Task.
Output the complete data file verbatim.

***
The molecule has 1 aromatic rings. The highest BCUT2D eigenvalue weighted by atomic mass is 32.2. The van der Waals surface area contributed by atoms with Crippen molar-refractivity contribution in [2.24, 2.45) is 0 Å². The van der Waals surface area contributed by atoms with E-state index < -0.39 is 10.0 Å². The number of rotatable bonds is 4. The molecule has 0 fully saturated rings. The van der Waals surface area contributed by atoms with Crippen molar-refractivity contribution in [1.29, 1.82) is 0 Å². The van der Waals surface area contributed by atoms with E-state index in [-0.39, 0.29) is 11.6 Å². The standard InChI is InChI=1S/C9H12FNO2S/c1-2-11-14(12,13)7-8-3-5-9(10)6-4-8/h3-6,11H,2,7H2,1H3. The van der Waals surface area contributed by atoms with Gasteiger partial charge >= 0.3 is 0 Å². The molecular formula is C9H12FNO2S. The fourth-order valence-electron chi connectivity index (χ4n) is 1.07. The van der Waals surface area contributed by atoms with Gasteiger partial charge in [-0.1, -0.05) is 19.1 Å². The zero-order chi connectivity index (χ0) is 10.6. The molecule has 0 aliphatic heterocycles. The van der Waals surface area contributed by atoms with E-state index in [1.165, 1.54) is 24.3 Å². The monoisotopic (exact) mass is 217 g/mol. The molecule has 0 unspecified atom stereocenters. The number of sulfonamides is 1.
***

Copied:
The molecule has 1 aromatic rings. The highest BCUT2D eigenvalue weighted by atomic mass is 32.2. The van der Waals surface area contributed by atoms with Crippen molar-refractivity contribution in [2.24, 2.45) is 0 Å². The van der Waals surface area contributed by atoms with E-state index < -0.39 is 10.0 Å². The number of rotatable bonds is 4. The molecule has 0 fully saturated rings. The van der Waals surface area contributed by atoms with Crippen molar-refractivity contribution in [1.29, 1.82) is 0 Å². The van der Waals surface area contributed by atoms with E-state index in [-0.39, 0.29) is 11.6 Å². The standard InChI is InChI=1S/C9H12FNO2S/c1-2-11-14(12,13)7-8-3-5-9(10)6-4-8/h3-6,11H,2,7H2,1H3. The van der Waals surface area contributed by atoms with Gasteiger partial charge >= 0.3 is 0 Å². The molecular formula is C9H12FNO2S. The fourth-order valence-electron chi connectivity index (χ4n) is 1.07. The van der Waals surface area contributed by atoms with Gasteiger partial charge in [-0.1, -0.05) is 19.1 Å². The zero-order chi connectivity index (χ0) is 10.6. The molecule has 0 aliphatic heterocycles. The van der Waals surface area contributed by atoms with E-state index in [1.165, 1.54) is 24.3 Å². The monoisotopic (exact) mass is 217 g/mol. The molecule has 0 unspecified atom stereocenters. The number of sulfonamides is 1.